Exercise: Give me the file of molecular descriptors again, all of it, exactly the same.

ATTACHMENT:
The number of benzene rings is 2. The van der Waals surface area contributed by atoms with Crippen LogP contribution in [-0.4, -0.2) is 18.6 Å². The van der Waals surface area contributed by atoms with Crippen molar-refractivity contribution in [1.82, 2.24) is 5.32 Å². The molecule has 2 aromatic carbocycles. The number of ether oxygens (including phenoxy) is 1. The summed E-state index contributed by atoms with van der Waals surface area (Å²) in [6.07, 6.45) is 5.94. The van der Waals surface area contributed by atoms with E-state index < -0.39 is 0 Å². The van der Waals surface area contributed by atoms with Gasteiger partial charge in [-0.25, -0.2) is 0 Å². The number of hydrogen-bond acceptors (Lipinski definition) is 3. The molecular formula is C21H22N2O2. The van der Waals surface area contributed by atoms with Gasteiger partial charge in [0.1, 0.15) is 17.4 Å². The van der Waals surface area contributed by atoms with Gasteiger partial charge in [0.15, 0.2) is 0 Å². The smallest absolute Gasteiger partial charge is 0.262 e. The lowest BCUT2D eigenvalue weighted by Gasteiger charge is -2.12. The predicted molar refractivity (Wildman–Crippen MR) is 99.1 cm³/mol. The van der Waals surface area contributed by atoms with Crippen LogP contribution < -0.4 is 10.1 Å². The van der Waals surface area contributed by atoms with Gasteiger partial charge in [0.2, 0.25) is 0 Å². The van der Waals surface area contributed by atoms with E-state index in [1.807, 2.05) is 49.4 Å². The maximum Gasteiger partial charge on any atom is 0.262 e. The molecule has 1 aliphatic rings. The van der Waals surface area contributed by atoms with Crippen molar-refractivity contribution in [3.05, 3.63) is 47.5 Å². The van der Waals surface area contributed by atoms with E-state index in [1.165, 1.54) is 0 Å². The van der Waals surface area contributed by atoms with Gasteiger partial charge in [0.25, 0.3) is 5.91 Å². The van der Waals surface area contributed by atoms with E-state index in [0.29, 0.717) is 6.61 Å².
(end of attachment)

The number of benzene rings is 2. The van der Waals surface area contributed by atoms with Crippen LogP contribution in [-0.4, -0.2) is 18.6 Å². The van der Waals surface area contributed by atoms with Crippen molar-refractivity contribution in [1.82, 2.24) is 5.32 Å². The molecule has 2 aromatic carbocycles. The number of ether oxygens (including phenoxy) is 1. The summed E-state index contributed by atoms with van der Waals surface area (Å²) in [6.07, 6.45) is 5.94. The van der Waals surface area contributed by atoms with E-state index < -0.39 is 0 Å². The van der Waals surface area contributed by atoms with Gasteiger partial charge in [-0.25, -0.2) is 0 Å². The number of hydrogen-bond acceptors (Lipinski definition) is 3. The molecular formula is C21H22N2O2. The van der Waals surface area contributed by atoms with Gasteiger partial charge in [0.1, 0.15) is 17.4 Å². The van der Waals surface area contributed by atoms with Gasteiger partial charge in [0.15, 0.2) is 0 Å². The smallest absolute Gasteiger partial charge is 0.262 e. The lowest BCUT2D eigenvalue weighted by Gasteiger charge is -2.12. The predicted molar refractivity (Wildman–Crippen MR) is 99.1 cm³/mol. The van der Waals surface area contributed by atoms with Crippen LogP contribution < -0.4 is 10.1 Å². The van der Waals surface area contributed by atoms with Gasteiger partial charge in [0.2, 0.25) is 0 Å². The van der Waals surface area contributed by atoms with E-state index in [1.807, 2.05) is 49.4 Å². The maximum Gasteiger partial charge on any atom is 0.262 e. The molecule has 1 aliphatic rings. The van der Waals surface area contributed by atoms with Crippen molar-refractivity contribution in [3.05, 3.63) is 47.5 Å². The van der Waals surface area contributed by atoms with E-state index in [1.165, 1.54) is 0 Å². The van der Waals surface area contributed by atoms with Gasteiger partial charge in [0.25, 0.3) is 5.91 Å². The van der Waals surface area contributed by atoms with E-state index in [0.29, 0.717) is 6.61 Å².